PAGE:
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The Verde Independent | Cottonwood, Arizona

home : opinions : editorials July 9, 2014


8/9/2012 1:07:00 PM
Editorial: Heat wave: Can’t stop Depression era comparisons

It really was a hot one.

No matter where you went in the lower 48 states in July, it seemed oppressively hot. Apparently it didn’t just seem so; it was a record-breaking fact. The National Oceanic and Atmospheric Administration announced this week that the average temperature across the country last month was the highest ever recorded since they started keeping such records in 1895.

The second hottest July was back in 1936.

It is yet another comparison this era has to the Great Depression, and none of those comparisons can be good. The question is, what have we learned since then?

Certainly the economic collapse that defined the ‘30s was more unhinged, the accompanying heat and drought more devastating and long-lasting. From a historical perspective, the great thing about the Great Depression is that it is the lowest touchstone we have. No matter how bad things have gotten, they have not been that bad. But it is still too close for comfort.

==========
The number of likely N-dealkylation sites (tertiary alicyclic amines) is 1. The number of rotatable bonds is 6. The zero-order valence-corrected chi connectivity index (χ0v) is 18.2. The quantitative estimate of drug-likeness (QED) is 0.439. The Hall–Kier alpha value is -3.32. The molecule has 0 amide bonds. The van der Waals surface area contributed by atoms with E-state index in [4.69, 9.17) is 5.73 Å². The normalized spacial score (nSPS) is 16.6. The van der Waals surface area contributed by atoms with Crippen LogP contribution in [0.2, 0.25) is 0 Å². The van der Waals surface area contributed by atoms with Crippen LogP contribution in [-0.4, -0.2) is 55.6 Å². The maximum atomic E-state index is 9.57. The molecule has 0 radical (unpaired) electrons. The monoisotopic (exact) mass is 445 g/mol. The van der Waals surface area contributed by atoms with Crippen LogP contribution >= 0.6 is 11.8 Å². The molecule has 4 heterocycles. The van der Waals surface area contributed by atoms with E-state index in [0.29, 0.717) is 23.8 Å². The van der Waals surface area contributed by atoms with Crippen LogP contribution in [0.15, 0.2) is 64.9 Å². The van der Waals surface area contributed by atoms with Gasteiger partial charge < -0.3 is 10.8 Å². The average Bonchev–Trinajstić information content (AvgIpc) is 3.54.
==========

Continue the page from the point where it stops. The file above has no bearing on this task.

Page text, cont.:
We like to think we put in enough regulations to stop markets and banks from completely imploding again, but the past five years have shown us how complacency and lack of imagination can let greed overrule good intentions. We like to think farming methods have been altered and advanced, but a long drought can eat through the highest production technology.

At the moment, drought conditions have touched 63 percent of the country. That drives food prices higher nationwide, causes more hardship for farmers, and weakens recovery.

Even though the majority of the U.S. population is no longer rural, the national weather and the national economy remain vulnerable to one another. After steps were taken to prevent another Great Depression and another Dust Bowl, it was easy to forget hard times during bountiful times and easy to return to bad habits.

The perspective of 76 years should allow us to manage these challenges more wisely. Otherwise, the heat wave of July 2012 is another reminder that the country is susceptible to same troubles of the 1930s. And we don’t need another reminder.